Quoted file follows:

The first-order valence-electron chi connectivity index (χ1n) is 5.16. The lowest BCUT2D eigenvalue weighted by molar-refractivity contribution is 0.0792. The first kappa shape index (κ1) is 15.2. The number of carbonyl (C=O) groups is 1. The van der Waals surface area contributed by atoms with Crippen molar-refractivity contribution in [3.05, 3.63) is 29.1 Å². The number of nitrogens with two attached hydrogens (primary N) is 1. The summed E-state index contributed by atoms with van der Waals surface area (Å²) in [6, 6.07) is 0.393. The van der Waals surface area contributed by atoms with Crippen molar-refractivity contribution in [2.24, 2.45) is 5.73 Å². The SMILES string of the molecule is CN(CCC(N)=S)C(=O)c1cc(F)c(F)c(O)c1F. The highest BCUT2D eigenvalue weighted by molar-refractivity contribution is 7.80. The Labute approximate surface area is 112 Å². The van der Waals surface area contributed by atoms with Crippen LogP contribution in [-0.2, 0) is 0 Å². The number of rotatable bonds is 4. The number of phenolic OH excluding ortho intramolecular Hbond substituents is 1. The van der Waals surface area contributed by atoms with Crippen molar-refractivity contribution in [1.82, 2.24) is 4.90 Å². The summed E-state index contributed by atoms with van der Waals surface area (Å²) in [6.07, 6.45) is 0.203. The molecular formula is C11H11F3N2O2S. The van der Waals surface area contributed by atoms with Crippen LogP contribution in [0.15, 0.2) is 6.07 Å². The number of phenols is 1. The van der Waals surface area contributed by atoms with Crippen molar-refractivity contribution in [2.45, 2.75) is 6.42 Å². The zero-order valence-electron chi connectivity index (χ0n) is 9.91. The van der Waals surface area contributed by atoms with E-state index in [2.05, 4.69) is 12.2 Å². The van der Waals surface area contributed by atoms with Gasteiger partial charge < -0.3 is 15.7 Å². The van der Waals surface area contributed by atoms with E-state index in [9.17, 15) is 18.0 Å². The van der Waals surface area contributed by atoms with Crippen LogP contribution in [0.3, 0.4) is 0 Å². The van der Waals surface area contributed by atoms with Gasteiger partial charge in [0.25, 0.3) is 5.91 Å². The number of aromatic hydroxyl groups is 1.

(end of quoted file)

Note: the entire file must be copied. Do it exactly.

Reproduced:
The first-order valence-electron chi connectivity index (χ1n) is 5.16. The lowest BCUT2D eigenvalue weighted by molar-refractivity contribution is 0.0792. The first kappa shape index (κ1) is 15.2. The number of carbonyl (C=O) groups is 1. The van der Waals surface area contributed by atoms with Crippen molar-refractivity contribution in [3.05, 3.63) is 29.1 Å². The number of nitrogens with two attached hydrogens (primary N) is 1. The summed E-state index contributed by atoms with van der Waals surface area (Å²) in [6, 6.07) is 0.393. The van der Waals surface area contributed by atoms with Crippen molar-refractivity contribution in [2.24, 2.45) is 5.73 Å². The SMILES string of the molecule is CN(CCC(N)=S)C(=O)c1cc(F)c(F)c(O)c1F. The highest BCUT2D eigenvalue weighted by molar-refractivity contribution is 7.80. The Labute approximate surface area is 112 Å². The van der Waals surface area contributed by atoms with Crippen LogP contribution in [-0.2, 0) is 0 Å². The number of rotatable bonds is 4. The number of phenolic OH excluding ortho intramolecular Hbond substituents is 1. The van der Waals surface area contributed by atoms with Crippen molar-refractivity contribution in [1.82, 2.24) is 4.90 Å². The summed E-state index contributed by atoms with van der Waals surface area (Å²) in [6.07, 6.45) is 0.203. The molecular formula is C11H11F3N2O2S. The van der Waals surface area contributed by atoms with Crippen LogP contribution in [0.15, 0.2) is 6.07 Å². The number of phenols is 1. The van der Waals surface area contributed by atoms with Crippen molar-refractivity contribution in [2.45, 2.75) is 6.42 Å². The zero-order valence-electron chi connectivity index (χ0n) is 9.91. The van der Waals surface area contributed by atoms with E-state index in [2.05, 4.69) is 12.2 Å². The van der Waals surface area contributed by atoms with Gasteiger partial charge < -0.3 is 15.7 Å². The van der Waals surface area contributed by atoms with E-state index in [9.17, 15) is 18.0 Å². The van der Waals surface area contributed by atoms with Crippen LogP contribution in [0.3, 0.4) is 0 Å². The van der Waals surface area contributed by atoms with Gasteiger partial charge in [0.25, 0.3) is 5.91 Å². The number of aromatic hydroxyl groups is 1.